How Does The GM Volt Stack Up?
Recent headlines have claimed that GM's Chevy Volt will get 230 MPG. Great headline, and if it comes anywhere close to that in reality, Chevy must have done something right. However, those numbers need to be looked at in more detail to determine if you would be financially better off buying the new Volt. Holding other things equal, such as styling, features and environmental impact, let's look at some cost comparisons to see where you might be if you bought a Volt. (Learn more about buying a car in Pros And Cons of Leasing Vs Buying A Vehicle.) Costs Per kWh
If you have a 100-watt light bulb that is on for four hours a day for 30 days, which is 120 hours or 12,000 watt hours or 12 kWh, then that light bulb would cost 12 kWh x 13 cents per kWh, which equals $1.56 per month. This is using Pacific Gas & Electric rates (California) for the average cost per kWh of 13 cents, your local numbers may differ.
According to Chevy, the Volt gets four miles per kWh, so 100 miles costs 25 kWh, which is about the same as leaving two lights on for four hours a day for a month. The cost per mile is then computed as 25 kWh x 13 cents/100, or about 3.25 cents a mile. Again, this will vary with your specific utility rates. However, if gas costs $3/gal, and your gas-guzzling mid-size sedan gets 20 mpg, the gas costs 15 cents a mile or five times more. (Learn more about going green in What Does It Mean To Be Green?)
The range for a Volt, before you have to step on the gas, is supposed to be 40 miles. If you drive a commute to and from work that is less than 40 miles, then you could drive gas free for around three cents a mile. A 40-mile commute per day for five days a week for 50 weeks a year means you commute 10,000 miles a year. If you were paying 15 cents a mile in your 20 mpg gas guzzler, those miles cost you $1500 annually, or $10,500 over the seven-year life span of a car. But if you bought a Volt, you would only be paying three cents per mile, costing you $300 annually, or $2,100 over the seven-year life span of the car. This is a savings of $8,400. (Still got a gas-guzzler? Read Getting A Grip On The Cost Of Gas to learn how to save.)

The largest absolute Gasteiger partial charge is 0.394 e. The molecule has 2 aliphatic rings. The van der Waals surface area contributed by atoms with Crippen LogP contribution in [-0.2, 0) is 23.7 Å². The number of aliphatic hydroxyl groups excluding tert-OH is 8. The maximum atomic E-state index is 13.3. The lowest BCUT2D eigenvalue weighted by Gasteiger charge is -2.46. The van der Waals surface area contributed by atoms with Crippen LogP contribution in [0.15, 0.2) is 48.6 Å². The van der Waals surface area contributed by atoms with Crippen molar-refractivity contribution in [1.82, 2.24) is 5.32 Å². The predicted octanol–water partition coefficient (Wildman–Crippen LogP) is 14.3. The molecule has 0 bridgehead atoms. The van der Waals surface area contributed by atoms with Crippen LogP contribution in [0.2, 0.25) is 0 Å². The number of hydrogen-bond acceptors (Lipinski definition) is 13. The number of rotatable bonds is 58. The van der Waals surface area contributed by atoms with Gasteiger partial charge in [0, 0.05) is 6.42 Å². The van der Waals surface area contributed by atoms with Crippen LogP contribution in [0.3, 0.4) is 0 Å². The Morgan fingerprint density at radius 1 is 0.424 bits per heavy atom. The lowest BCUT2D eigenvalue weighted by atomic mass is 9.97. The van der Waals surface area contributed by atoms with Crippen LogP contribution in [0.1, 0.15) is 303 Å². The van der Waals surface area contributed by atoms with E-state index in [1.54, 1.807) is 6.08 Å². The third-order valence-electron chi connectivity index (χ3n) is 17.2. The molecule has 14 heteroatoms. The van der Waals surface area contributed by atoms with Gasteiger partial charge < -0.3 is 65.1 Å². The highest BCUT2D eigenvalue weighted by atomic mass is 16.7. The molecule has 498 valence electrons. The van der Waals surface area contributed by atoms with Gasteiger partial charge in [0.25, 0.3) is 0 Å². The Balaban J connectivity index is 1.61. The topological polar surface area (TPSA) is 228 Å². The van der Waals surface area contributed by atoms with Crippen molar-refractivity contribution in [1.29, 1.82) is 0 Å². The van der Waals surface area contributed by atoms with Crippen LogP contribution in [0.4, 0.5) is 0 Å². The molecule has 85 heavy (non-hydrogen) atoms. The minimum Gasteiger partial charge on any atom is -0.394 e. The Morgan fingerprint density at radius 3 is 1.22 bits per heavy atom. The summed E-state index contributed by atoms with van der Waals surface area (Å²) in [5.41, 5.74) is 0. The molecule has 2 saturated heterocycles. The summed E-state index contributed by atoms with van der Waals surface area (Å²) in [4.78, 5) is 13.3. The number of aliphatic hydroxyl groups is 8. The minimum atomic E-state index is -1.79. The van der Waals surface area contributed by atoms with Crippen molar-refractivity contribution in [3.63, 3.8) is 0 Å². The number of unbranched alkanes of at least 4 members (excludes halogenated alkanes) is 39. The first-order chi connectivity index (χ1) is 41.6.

Savings Vs Price
However, the gas savings are lost in the price tag of the car. Currently the speculation is that with a $7500 federal government tax credit, the car will cost about $32,500. Subtract your gas savings and you're right in the price range of gas cars with similar size and style. Of course, if the tax credit goes away, then it gets pricey.
Compared to Other Hybrids
But before we call it a wash, let's compare the Volt to non-plug-in hybrids. The Prius has an estimated 51 mpg in city and 48 mpg highway, so let's use 50 mpg in our example. If gas costs $3/gal, and the car gets 50 mpg, the gas costs six cents a mile. That's about twice as much as the Volt using electric power only. So for our example of a 10,000-mile annual commute, the Prius has $900 a year in fuel savings over the 20 mpg gas guzzler and a $300 annual increase, or $2100 seven-year total increase, in fuel costs compared to the Volt. However, we must remember that this is for your short-term electric-only commute. More than that and the Volt's cost increases. (Learn more in What Determines Gas Prices?)
When comparing the Volt and the Prius, the toughest part of the comparison is cost. The entry-level Prius is around $22,000, so including the tax credit, the Volt costs an additional $10,000. This cost of purchase is only offset by a $2100 in fuel savings, making the Prius more cost-effective by more than $7500.
Of course, you may not want the base model, more elaborate models are more costly, and now the purchase decision leaves the financial arena and moves towards other decision points. You aren't going to commute on the electric portion of a Prius as the gas engine will kick in as you pick up speed. So the environment is clearly a winner with the Volt's electric-only commute. For many, that will be enough to fork over a few more bucks.
In addition, styling, features and drivability will also play a role in the purchase decision. Who knows how much fun it is to drive an electric car? That may be a huge factor for some people. Also, the electric motor of the Volt will be impacted by common electric uses such as plugging in cell phones, iPods, navigations systems, etc. So for some gadget freaks, this may be a limiting factor.
So will you be financially better off with a Volt? Probably not right now. But you may not be worse off either, and there may be some other considerations that will sway your purchase.
For more on cars and car insurance, check out our related articles: Free Car Payment Insurance: What's The Catch? and Shopping For Car Insurance.